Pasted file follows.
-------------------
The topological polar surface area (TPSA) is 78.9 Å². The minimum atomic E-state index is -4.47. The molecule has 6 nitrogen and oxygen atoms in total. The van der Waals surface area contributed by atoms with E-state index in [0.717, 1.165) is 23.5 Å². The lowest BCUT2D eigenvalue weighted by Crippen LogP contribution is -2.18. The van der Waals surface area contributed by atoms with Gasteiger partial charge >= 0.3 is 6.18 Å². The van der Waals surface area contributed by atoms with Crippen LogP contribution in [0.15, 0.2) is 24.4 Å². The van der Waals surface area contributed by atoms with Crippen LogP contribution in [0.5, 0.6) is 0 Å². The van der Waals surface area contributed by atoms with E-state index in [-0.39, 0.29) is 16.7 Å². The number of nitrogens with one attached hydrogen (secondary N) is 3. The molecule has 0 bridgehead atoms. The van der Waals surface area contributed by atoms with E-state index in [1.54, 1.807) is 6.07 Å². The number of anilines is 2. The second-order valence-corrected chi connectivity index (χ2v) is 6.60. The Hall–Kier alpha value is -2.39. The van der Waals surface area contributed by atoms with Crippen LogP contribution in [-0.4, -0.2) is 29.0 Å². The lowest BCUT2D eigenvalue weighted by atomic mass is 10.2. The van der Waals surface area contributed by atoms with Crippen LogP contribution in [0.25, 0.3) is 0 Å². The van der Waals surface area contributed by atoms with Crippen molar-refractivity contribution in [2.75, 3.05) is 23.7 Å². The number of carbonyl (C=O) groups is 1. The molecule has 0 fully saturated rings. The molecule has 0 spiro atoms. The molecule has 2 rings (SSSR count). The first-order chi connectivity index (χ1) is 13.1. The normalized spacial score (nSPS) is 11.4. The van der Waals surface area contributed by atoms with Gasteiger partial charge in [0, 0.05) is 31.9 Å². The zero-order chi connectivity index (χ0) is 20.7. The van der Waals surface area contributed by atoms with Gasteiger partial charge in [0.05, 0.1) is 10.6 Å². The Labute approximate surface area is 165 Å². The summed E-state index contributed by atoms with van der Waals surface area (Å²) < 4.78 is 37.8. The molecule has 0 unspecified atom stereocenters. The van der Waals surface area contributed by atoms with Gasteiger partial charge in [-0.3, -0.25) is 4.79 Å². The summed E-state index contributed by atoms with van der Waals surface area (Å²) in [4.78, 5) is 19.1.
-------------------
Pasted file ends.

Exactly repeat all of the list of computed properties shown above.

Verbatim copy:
The topological polar surface area (TPSA) is 78.9 Å². The minimum atomic E-state index is -4.47. The molecule has 6 nitrogen and oxygen atoms in total. The van der Waals surface area contributed by atoms with E-state index in [0.717, 1.165) is 23.5 Å². The lowest BCUT2D eigenvalue weighted by Crippen LogP contribution is -2.18. The van der Waals surface area contributed by atoms with Gasteiger partial charge >= 0.3 is 6.18 Å². The van der Waals surface area contributed by atoms with Crippen LogP contribution in [0.15, 0.2) is 24.4 Å². The van der Waals surface area contributed by atoms with Crippen LogP contribution in [0.5, 0.6) is 0 Å². The van der Waals surface area contributed by atoms with E-state index in [-0.39, 0.29) is 16.7 Å². The number of nitrogens with one attached hydrogen (secondary N) is 3. The molecule has 0 bridgehead atoms. The van der Waals surface area contributed by atoms with E-state index in [1.54, 1.807) is 6.07 Å². The number of anilines is 2. The second-order valence-corrected chi connectivity index (χ2v) is 6.60. The Hall–Kier alpha value is -2.39. The van der Waals surface area contributed by atoms with Crippen LogP contribution in [-0.4, -0.2) is 29.0 Å². The lowest BCUT2D eigenvalue weighted by atomic mass is 10.2. The van der Waals surface area contributed by atoms with Crippen LogP contribution in [0.25, 0.3) is 0 Å². The van der Waals surface area contributed by atoms with Crippen molar-refractivity contribution in [2.75, 3.05) is 23.7 Å². The number of carbonyl (C=O) groups is 1. The molecule has 0 fully saturated rings. The molecule has 0 spiro atoms. The molecule has 2 rings (SSSR count). The first-order chi connectivity index (χ1) is 13.1. The normalized spacial score (nSPS) is 11.4. The van der Waals surface area contributed by atoms with Gasteiger partial charge in [0, 0.05) is 31.9 Å². The zero-order chi connectivity index (χ0) is 20.7. The van der Waals surface area contributed by atoms with Gasteiger partial charge in [0.05, 0.1) is 10.6 Å². The Labute approximate surface area is 165 Å². The summed E-state index contributed by atoms with van der Waals surface area (Å²) < 4.78 is 37.8. The molecule has 0 unspecified atom stereocenters. The van der Waals surface area contributed by atoms with Gasteiger partial charge in [-0.3, -0.25) is 4.79 Å². The summed E-state index contributed by atoms with van der Waals surface area (Å²) in [4.78, 5) is 19.1.